On Monday, Bashir fired 14 upper and middle managers in the Department of Information Technology as part of a significant reorganization of the city’s centralized technology department. The department has a budget of $277 million and 680 full-time equivalent employees.
Among those let go were directors and deputy directors of operations; strategy and planning; applications; engineering and operations; client services; and more, according to a list of the names obtained by Crosscut.
The directors were notified Monday morning. None was fired for cause, according to an IT spokesperson.
A union representative with IBEW Local 77, which represents the department’s rank and file, said none of the union’s members have been affected so far.
Over the department's short existence, city employees have complained about Seattle IT’s slow processes. Bashir promised from the moment he was introduced to do what needs to be done to remove obstacles that might bog down the large department.
In a memo to employees sent Monday and obtained by Crosscut, Bashir outlined a new organizational chart, which eliminated multiple layers of middle management. The purpose of the changes, he wrote, was largely to push the department toward a speedier decision-making flow and to foster quicker innovation. He told staff some people were being let go, but not who or how many.
A spokesperson for Seattle IT confirmed that 14 positions were eliminated and said new positions would soon be created. It’s unclear if the number of new jobs will equal those cut, but those being let go may apply for the positions.
In a statement to Crosscut, Bashir said: “Like all technology, the Seattle IT department is evolving. The changes that are occurring within Seattle IT are designed to position Seattle IT into a best-in-class service delivery team. All changes reflect the feedback of IT colleagues and our client departments to pivot the department into an agile, outcome-driven, and client-centric organization. More than ever, the City of Seattle is looking towards technology to drive operational improvements and to deliver services for the residents of Seattle and we will make it our mission to be there as a true partner.”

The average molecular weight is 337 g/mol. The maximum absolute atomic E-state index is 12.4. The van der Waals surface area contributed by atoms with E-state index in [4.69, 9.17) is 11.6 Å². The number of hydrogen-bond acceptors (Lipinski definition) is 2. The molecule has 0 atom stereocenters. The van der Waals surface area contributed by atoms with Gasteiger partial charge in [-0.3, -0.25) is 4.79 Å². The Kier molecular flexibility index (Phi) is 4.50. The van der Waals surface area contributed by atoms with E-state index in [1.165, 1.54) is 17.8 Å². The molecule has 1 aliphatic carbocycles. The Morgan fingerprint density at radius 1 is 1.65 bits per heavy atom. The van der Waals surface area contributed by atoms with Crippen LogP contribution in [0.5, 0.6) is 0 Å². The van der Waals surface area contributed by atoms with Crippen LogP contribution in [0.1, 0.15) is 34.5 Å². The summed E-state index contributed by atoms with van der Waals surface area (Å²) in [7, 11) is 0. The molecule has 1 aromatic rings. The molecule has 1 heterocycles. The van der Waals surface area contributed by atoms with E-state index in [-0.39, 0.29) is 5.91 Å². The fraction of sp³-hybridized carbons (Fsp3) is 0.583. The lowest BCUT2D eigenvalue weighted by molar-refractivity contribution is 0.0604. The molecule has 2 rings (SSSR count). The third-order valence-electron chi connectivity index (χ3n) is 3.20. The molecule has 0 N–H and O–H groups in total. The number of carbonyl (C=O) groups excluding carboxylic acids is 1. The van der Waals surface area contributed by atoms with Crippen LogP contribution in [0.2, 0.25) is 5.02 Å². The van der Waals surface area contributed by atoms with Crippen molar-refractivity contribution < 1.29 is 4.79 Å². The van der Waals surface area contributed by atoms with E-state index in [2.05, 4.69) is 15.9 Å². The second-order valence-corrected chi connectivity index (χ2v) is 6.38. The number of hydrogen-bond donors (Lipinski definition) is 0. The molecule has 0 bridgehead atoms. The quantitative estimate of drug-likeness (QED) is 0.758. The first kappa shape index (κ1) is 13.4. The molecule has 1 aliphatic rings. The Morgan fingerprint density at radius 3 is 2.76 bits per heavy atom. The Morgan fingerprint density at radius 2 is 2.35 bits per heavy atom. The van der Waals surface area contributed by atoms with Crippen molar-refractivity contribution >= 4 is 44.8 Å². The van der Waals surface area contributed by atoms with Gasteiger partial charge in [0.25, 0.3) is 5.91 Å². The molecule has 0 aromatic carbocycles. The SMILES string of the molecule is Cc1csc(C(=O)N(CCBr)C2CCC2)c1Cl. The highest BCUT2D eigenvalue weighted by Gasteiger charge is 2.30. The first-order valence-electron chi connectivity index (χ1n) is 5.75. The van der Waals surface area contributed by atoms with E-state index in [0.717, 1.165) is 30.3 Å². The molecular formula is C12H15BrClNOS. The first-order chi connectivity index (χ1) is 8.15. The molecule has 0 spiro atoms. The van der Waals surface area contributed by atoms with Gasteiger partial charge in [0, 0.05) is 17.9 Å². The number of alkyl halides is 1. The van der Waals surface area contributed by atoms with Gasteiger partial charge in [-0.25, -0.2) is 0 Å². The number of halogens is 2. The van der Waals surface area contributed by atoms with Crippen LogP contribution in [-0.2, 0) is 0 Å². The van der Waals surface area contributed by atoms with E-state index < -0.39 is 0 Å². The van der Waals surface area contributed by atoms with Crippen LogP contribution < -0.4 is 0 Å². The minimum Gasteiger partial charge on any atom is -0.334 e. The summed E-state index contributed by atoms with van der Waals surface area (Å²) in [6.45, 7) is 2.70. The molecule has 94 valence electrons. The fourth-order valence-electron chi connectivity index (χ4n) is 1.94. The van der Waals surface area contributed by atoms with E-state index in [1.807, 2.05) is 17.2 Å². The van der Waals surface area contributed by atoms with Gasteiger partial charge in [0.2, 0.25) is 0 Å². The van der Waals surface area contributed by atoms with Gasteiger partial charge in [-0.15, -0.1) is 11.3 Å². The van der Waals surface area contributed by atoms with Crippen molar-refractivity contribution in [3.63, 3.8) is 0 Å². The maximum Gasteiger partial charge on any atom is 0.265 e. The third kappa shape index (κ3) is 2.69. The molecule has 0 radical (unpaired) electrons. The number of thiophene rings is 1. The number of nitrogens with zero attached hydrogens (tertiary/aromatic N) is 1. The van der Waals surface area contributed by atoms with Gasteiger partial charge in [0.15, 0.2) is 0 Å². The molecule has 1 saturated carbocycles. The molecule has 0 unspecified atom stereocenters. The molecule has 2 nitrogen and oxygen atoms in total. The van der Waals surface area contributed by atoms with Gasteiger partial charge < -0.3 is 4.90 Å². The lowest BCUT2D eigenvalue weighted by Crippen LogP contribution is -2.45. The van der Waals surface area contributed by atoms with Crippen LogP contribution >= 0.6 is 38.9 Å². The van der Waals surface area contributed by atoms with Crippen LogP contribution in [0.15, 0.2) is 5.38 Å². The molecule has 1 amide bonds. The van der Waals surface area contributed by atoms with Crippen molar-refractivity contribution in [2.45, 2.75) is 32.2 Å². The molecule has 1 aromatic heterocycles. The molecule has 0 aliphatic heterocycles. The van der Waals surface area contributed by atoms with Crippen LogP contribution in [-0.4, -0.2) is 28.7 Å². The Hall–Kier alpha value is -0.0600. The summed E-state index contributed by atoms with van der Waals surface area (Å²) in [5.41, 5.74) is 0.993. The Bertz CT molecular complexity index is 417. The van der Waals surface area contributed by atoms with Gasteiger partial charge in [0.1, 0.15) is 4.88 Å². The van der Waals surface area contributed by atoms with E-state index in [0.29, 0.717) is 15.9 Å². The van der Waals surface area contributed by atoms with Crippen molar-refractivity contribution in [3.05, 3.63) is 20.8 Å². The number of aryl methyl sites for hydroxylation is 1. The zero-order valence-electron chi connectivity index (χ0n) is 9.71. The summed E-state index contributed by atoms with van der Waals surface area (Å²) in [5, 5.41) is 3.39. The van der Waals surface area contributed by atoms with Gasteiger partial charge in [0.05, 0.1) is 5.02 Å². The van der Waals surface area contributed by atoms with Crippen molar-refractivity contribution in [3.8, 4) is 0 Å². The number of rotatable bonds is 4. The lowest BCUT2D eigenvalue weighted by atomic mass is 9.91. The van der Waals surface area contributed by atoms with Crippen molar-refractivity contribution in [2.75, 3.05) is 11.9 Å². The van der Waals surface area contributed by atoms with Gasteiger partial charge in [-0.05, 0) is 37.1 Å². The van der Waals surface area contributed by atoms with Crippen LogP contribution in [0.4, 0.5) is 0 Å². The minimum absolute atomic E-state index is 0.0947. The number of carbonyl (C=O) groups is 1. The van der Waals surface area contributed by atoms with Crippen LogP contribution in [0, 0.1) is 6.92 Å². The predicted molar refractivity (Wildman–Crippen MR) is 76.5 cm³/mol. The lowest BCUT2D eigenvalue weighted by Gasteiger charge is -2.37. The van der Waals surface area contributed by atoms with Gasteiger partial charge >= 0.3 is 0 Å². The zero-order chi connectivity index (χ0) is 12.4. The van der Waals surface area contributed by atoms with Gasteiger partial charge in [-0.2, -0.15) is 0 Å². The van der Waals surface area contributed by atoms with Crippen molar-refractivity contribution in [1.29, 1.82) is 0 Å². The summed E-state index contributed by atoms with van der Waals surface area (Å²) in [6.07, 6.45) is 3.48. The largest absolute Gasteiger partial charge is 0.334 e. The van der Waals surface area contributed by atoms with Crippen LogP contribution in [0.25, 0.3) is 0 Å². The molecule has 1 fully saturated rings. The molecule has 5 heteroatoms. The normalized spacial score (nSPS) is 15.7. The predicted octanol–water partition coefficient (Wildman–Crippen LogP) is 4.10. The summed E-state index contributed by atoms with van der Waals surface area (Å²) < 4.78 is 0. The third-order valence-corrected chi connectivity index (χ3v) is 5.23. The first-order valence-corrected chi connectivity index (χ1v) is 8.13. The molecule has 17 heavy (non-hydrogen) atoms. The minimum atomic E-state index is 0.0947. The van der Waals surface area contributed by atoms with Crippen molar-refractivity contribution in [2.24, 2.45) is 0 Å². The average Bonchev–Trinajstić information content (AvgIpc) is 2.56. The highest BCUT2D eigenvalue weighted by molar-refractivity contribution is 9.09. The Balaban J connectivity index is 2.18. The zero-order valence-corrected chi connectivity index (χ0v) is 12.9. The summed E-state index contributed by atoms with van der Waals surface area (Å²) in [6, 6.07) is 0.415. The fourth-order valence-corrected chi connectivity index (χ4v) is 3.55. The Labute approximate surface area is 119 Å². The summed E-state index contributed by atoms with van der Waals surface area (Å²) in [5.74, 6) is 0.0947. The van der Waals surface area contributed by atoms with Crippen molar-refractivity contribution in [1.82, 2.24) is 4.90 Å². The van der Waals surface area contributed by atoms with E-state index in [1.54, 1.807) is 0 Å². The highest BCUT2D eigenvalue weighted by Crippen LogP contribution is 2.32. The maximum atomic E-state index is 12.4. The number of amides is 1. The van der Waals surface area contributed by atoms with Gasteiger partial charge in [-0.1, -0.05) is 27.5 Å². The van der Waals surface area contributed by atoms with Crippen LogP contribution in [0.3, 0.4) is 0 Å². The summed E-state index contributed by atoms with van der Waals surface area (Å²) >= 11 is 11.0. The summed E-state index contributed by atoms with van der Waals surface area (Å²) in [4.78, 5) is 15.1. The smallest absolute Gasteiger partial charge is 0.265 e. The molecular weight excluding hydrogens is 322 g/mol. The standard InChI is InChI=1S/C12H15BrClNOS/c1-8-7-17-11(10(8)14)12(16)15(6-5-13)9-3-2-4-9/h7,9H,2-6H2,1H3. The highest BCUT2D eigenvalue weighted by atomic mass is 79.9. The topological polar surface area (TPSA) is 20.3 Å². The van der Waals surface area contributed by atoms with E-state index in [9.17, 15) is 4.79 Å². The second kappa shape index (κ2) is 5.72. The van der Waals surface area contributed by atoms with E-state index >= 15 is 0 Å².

The Department of Information Technology is still in its adolescence, created by former Mayor Ed Murray in 2015. Its purpose was to consolidate the city’s disparate technology systems and personnel into a centralized location. As a result, hundreds of employees were moved from their respective departments, such as Seattle City Light or the Seattle Fire Department, into new offices, working under the city’s CTO.
Although it's one of the city’s lesser known departments, Seattle IT has the sixth largest budget among the city’s 40 departments and agencies — eclipsing even the Seattle Fire Department. Its 680 full-time equivalent employees touch nearly every aspect of city functions, handling technologies from traffic monitoring to body cameras.
The purpose of the consolidation was to streamline processes and bring the city’s various departments onto the same servers and platforms.
But employees and customers alike complained early on that the consolidation created new red tape and stripped departments of the on-hand expertise they needed. The Seattle Police Department, in particular, has sought to reclaim some level of technological independence.
Mayor Jenny Durkan nominated Bashir in January, more than a year after the department’s first and only permanent director, Michael Mattmiller, returned to the private sector. Bashir previously worked in Ottawa, Canada, as the city’s chief information officer. Prior to that he worked for Calgary’s economic development agency.
At his introduction in City Hall, Bashir acknowledged some of the challenges facing the department and broadcast that he would be making changes, saying the department needs to be “extremely nimble” in how it operates. “Sometimes, over time, people and processes can get in the way,” he said.
“You can expect that as the new CTO I’m going to question and simplify every internal IT process, policy, structure that we have in place just for the simple reason to make sure we are not standing in the way of business,” he added.
For Durkan, technology infrastructure has also been a source of frustration. When introducing Bashir, she specifically called out the city’s new utility meters, which came in over budget, and the rollout of a new permitting system, which did not go smoothly.
“We are revamping — almost department by department — how we interface with the public,” she said.
When asked about the consolidation effort, Durkan previously told Crosscut, “It’s one thing I want to look at with him. When does it make sense to have some resident computer or tech people within a department so they’re immediately responsive to the unique needs that department may have?"